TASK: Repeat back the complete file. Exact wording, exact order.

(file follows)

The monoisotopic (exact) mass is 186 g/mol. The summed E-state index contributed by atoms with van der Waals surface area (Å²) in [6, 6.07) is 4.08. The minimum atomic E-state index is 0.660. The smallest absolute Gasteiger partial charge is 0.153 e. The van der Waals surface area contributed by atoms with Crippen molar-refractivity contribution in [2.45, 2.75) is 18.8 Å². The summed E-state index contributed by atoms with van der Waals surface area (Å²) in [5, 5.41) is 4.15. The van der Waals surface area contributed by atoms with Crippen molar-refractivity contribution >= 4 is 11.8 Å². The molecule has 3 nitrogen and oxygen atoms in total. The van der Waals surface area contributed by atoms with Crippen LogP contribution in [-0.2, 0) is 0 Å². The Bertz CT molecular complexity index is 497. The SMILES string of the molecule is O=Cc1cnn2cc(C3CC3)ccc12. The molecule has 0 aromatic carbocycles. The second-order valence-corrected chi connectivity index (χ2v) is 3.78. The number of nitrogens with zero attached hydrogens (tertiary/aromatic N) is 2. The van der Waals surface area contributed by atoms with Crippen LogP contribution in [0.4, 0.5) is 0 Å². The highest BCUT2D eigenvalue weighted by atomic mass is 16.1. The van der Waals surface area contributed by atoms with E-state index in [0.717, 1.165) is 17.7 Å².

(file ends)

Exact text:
The monoisotopic (exact) mass is 186 g/mol. The summed E-state index contributed by atoms with van der Waals surface area (Å²) in [6, 6.07) is 4.08. The minimum atomic E-state index is 0.660. The smallest absolute Gasteiger partial charge is 0.153 e. The van der Waals surface area contributed by atoms with Crippen molar-refractivity contribution in [2.45, 2.75) is 18.8 Å². The summed E-state index contributed by atoms with van der Waals surface area (Å²) in [5, 5.41) is 4.15. The van der Waals surface area contributed by atoms with Crippen molar-refractivity contribution >= 4 is 11.8 Å². The molecule has 3 nitrogen and oxygen atoms in total. The van der Waals surface area contributed by atoms with Crippen LogP contribution in [-0.2, 0) is 0 Å². The Bertz CT molecular complexity index is 497. The SMILES string of the molecule is O=Cc1cnn2cc(C3CC3)ccc12. The molecule has 0 aromatic carbocycles. The second-order valence-corrected chi connectivity index (χ2v) is 3.78. The number of nitrogens with zero attached hydrogens (tertiary/aromatic N) is 2. The van der Waals surface area contributed by atoms with Crippen LogP contribution in [0.4, 0.5) is 0 Å². The highest BCUT2D eigenvalue weighted by atomic mass is 16.1. The van der Waals surface area contributed by atoms with E-state index in [0.717, 1.165) is 17.7 Å².